TGIFF! What’s the extra F for? Freaky!
Disney’s Freaky Friday, the new musical based on Mary Rodgers’ charming 1972 children’s novel and the two movies it inspired, is now playing at the Alley Theatre in downtown Houston (through July 2nd). I recently had a chance to check it out and I left the theater with a big smile on my face, feeling like life is good. (It is!)
I’ll admit, until recently I had never read the book or seen either of the movies. Before I watched the play, I decided to track them down and check ’em out. The novel is a delightful read. Breezy and entertaining; I inhaled it in a single sitting and laughed out loud on quite a few occasions. The story was simple and compelling and I liked the characters. I enjoyed the 1976 big screen adaptation too. It stars Barbara Harris and a young Jodie Foster with a screenplay by original author Mary Rodgers. For the most part, it captures the spirit of the novel, though they do drum up the silliness and spectacle in an effort to make it a more cinematic experience. The 2003 version starring Jamie Lee Curtis and Lindsay Lohan is a more quirky, hip, and modern take. I didn’t like it as much as the first film (Lindsay Lohan is no Jodie Foster) but it’s a fun remix for a different generation.
Freaky Friday in all of its incarnations — whether on page, screen, or stage — features a mother and daughter, both envious of the other’s seemingly easy life, who, after getting into an argument, inexplicably swap bodies and see what it’s like to walk in each other’s shoes. It’s a simple, timeless tale that is ripe for comedy. The framework is the same in each version, but they all put their own unique spin on the story, and the details change in every iteration.
The play is updated for present times and it’s the first version to incorporate several musical numbers that help tell the story. Songs like ‘I Got This’, ‘I’m Not Myself Today’, and ‘Women and Sandwiches’ are catchy and amusing and they don’t outstay their welcome. The music and lyrics were written by Tom Kitt and Brian Yorkey (Next to Normal, If/Then) with a book by Bridget Carpenter. Christopher Ashley directed and Sergio Trujillo did the choreography.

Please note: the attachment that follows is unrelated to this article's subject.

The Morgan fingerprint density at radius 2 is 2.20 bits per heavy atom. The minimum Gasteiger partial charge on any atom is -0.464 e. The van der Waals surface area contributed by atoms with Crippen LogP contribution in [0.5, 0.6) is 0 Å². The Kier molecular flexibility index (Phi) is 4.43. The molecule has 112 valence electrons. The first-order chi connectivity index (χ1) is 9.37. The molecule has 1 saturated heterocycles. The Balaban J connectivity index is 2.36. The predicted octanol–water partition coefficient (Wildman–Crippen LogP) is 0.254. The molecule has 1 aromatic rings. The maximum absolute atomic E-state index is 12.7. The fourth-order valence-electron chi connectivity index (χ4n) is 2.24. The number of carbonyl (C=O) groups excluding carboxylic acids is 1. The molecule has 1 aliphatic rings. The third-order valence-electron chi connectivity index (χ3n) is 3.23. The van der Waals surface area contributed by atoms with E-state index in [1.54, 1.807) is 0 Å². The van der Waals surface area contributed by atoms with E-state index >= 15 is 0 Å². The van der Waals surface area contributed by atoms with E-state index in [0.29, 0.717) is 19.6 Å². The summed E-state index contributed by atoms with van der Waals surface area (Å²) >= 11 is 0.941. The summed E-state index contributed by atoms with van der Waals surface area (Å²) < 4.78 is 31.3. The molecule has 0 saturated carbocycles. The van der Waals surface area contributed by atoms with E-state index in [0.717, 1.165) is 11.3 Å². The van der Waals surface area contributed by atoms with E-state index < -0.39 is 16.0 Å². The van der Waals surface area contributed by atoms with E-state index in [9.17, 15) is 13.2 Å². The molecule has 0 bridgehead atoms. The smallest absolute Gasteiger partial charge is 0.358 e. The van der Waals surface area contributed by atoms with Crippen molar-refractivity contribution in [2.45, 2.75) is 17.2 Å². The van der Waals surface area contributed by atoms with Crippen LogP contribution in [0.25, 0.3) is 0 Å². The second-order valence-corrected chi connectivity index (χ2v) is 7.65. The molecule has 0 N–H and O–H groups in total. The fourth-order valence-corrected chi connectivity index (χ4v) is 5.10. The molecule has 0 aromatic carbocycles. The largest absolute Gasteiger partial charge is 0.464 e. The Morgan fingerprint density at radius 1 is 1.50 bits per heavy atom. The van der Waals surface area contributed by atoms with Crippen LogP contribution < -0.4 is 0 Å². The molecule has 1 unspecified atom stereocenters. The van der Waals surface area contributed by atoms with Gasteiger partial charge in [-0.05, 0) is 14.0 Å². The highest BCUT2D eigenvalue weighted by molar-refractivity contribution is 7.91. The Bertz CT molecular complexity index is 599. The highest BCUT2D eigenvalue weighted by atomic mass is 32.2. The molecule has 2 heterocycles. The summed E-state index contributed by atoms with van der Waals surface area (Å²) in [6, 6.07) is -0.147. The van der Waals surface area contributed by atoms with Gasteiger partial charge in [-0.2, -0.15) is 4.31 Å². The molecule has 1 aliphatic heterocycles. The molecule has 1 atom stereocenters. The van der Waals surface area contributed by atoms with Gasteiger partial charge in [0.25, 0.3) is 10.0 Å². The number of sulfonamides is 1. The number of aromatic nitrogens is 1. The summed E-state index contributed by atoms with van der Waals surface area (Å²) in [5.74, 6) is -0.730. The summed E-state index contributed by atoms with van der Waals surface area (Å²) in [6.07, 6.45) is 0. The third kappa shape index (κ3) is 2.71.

The casting is aces. Heidi Blickenstaff steals the show with an exuberant turn as Katherine, the mother. She’s a joy to watch, especially after the characters switch bodies and she portrays the younger Ellie. Emma Hunton plays Ellie, her daughter, and though she’s arguably a tad old for the role, she has a powerful singing voice and she really nails the songs. Other standouts are Chris Ramirez as all-around cool kid Adam (the boy Ellie likes), David Jennings as Mike (Katherine’s fiancée), Jake Heston Miller as Ellie’s lovable brother Fletcher (Ape Face in the novel), Storm Lever (Savannah/Ensemble), and Julian Ramos (Wells/Photographer/Ensemble). They all brought their A-game and provided the energy necessary to make the production a vibrant success.
While I certainly enjoyed reading the book and watching the movies before seeing the play, it isn’t necessary. I do think it added to my experience, but each version stands on it’s own and can be viewed and appreciated individually. They all bring something fresh to the table while staying true to the spirit of Mary Rodger’s classic children’s novel.
Disney’s Freaky Friday will only be in Houston until July 2nd (this weekend and next). Grab your tickets here!
About the venue:
Alley Theatre is located downtown in Houston’s Theater District. It consists of the Hubbard Theatre (774 seats) and the Neuhaus Theatre (310 seats), both of which are small enough to feel intimate but equipped to house world-class productions on a regular basis. I recently saw The National Theatre of Scotland’s phenomenal production of Let the Right One In there, and I look forward to the upcoming stage adaptation of Alfred Hitchcock’s classic film, The 39 Steps. Parking in the garage underneath the theater is convenient and the bar is user-friendly. Pro tip: Order drinks for intermission before the show and they’ll be ready for you at the break. Also, no trip to the Alley Theatre (or any of the surrounding venues) is complete without a trip to Frank’s Pizza, a Houston staple located just a few blocks away.
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